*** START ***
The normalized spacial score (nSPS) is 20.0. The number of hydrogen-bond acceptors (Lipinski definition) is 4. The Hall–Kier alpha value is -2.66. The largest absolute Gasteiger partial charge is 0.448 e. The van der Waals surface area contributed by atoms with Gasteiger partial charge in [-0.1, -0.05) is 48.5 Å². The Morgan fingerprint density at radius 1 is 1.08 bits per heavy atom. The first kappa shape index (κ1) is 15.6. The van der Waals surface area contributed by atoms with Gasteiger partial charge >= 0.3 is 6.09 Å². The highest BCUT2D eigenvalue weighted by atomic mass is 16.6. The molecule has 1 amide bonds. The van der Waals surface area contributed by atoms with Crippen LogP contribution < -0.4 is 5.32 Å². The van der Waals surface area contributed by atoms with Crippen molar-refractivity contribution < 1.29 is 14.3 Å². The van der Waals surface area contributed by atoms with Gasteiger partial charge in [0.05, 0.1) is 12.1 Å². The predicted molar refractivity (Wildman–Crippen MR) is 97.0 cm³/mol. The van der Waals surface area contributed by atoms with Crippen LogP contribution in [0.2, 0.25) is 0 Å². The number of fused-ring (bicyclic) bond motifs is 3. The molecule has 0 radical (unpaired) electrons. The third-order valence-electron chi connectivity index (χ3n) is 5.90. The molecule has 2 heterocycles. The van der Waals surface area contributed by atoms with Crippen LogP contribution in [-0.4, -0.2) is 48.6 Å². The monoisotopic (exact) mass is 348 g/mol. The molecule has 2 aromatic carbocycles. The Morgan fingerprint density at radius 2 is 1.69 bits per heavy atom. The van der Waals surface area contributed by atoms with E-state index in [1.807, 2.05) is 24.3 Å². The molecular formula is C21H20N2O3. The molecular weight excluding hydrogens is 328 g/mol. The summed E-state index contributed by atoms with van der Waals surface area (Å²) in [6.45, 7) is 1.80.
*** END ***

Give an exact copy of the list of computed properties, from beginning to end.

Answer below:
The normalized spacial score (nSPS) is 20.0. The number of hydrogen-bond acceptors (Lipinski definition) is 4. The Hall–Kier alpha value is -2.66. The largest absolute Gasteiger partial charge is 0.448 e. The van der Waals surface area contributed by atoms with Gasteiger partial charge in [-0.1, -0.05) is 48.5 Å². The Morgan fingerprint density at radius 1 is 1.08 bits per heavy atom. The first kappa shape index (κ1) is 15.6. The van der Waals surface area contributed by atoms with Gasteiger partial charge >= 0.3 is 6.09 Å². The highest BCUT2D eigenvalue weighted by atomic mass is 16.6. The molecule has 1 amide bonds. The van der Waals surface area contributed by atoms with Crippen LogP contribution < -0.4 is 5.32 Å². The van der Waals surface area contributed by atoms with Crippen molar-refractivity contribution < 1.29 is 14.3 Å². The van der Waals surface area contributed by atoms with Gasteiger partial charge in [0.05, 0.1) is 12.1 Å². The predicted molar refractivity (Wildman–Crippen MR) is 97.0 cm³/mol. The van der Waals surface area contributed by atoms with Crippen LogP contribution in [0.2, 0.25) is 0 Å². The number of fused-ring (bicyclic) bond motifs is 3. The molecule has 0 radical (unpaired) electrons. The third-order valence-electron chi connectivity index (χ3n) is 5.90. The molecule has 2 heterocycles. The van der Waals surface area contributed by atoms with Crippen LogP contribution in [-0.4, -0.2) is 48.6 Å². The monoisotopic (exact) mass is 348 g/mol. The molecule has 2 aromatic carbocycles. The Morgan fingerprint density at radius 2 is 1.69 bits per heavy atom. The van der Waals surface area contributed by atoms with E-state index in [1.807, 2.05) is 24.3 Å². The molecular formula is C21H20N2O3. The molecular weight excluding hydrogens is 328 g/mol. The summed E-state index contributed by atoms with van der Waals surface area (Å²) in [6.45, 7) is 1.80.